I have noticed during my practice that when a person is diagnosed with diabetes, the patient’s first response is to go into denial. How can I get diabetes, I don’t eat too many sweets! I don’t even have family history! are just some of the responses I get. And then they quickly google the illness and its symptoms to cross check whether their blood reports are correct. They also find it difficult to take their prescription medicines or stick to the correct diet to control the illness. I would like to tell diabetes patients to relax and know that if you make changes to your lifestyle, take care of your diet and have your medicines regularly, diabetes can be managed very well. I will start by explaining about the disease.
Diabetes mellitus is the most common metabolic disorder in the world and in most countries the number of individuals with diabetes is increasing. India till recently was considered the Diabetic Capital of the World having 66.8 million diabetics (2014). But more worrying is the fact that the epidemic has been spreading since the first national survey was undertaken in 1971. At that time the prevalence rate was 2.3% in urban areas and 1.2% in rural areas. The most recent studies indicate the prevalence rate of between 15 to 20% in urban areas. And the epidemic is fast spreading to rural areas as well.
What is the reason for this explosive increase? Agreed, a high level of genetic predisposition plays a role, but it is unlikely that the genetic make-up has changed so much in the last 30-40 years to account for the alarming increase. It is more likely that change in lifestyle because of prosperity and urbanisation is responsible. If that is the case, a lot can be done to prevent, control and effectively manage diabetes by understanding the disease.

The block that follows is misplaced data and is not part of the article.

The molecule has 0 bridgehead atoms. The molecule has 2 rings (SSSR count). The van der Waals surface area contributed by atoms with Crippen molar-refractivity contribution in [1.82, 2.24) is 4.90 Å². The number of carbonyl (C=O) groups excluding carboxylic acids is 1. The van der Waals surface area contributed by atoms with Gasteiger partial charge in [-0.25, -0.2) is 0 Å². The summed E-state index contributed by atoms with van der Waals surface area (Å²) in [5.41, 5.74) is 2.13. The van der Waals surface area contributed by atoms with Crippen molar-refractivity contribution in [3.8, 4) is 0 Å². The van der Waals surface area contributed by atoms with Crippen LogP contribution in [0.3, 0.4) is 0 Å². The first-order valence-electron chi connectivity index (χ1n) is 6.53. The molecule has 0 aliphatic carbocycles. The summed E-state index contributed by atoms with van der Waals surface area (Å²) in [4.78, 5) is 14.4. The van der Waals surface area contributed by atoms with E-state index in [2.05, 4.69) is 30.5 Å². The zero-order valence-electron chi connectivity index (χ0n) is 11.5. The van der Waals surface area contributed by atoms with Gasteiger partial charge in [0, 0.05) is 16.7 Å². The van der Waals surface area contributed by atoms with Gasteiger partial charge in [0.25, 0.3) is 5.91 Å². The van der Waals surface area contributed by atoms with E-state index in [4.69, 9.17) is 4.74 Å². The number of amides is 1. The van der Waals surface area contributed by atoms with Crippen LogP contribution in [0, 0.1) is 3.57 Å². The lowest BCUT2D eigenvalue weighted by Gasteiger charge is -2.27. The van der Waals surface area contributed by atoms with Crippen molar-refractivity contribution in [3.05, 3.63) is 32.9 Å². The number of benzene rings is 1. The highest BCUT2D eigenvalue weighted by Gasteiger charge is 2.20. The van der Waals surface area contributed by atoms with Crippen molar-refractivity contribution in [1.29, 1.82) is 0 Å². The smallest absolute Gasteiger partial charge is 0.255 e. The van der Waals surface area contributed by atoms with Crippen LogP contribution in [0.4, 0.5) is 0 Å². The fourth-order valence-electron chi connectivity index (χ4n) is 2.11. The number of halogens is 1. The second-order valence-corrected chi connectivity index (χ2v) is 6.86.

For that we need to be educated about diabetes because recent surveys have shown that awareness about diabetes is very poor in our country. As is evident from the following data:
- Diabetes is a preventable disease.
- What are their risk factors? Manageable and otherwise.
- Who needs to be screened?
- Diabetes is a major risk factor for heart attack, stroke, kidney failure, preventable blindness and non-traumatic amputation.
- Even today more than 50% of individuals with diabetes remain unaware that they have this condition.
- More than 40% of educated professionals do not know that it can be prevented.
- More than 80% are unaware that it can affect many organs of the body.
India, with such a poor state of awareness about diabetes has an extra pie of worries.
- It occurs a decade earlier than west.
- Occurs even in non-obese individuals.
- The co-existence of hypertension and high cholesterol is high.
- Indians are more prone to develop heart disease and less prone to develop kidney and eye complication.
The important part is that more the awareness the larger the scope of prevention and effective management. Poor control leads to poor quality of life and poor productivity.
Source: International Diabetes Federation Atlas, Sixth edition, 2014 Update
(Dr Ajay Agarwal is a consultant family physician, with several papers and books on health issues to his credit. He is also the recipient of Lt. Governor of Delhi’s ‘Distinguished Service Award’).
Health Matters is Dr Ajay Agarwal’s attempt to demystify diabetes and make it manageable. Send in all your queries to firstname.lastname@example.org. Dr Agarwal will answer them in next week’s post.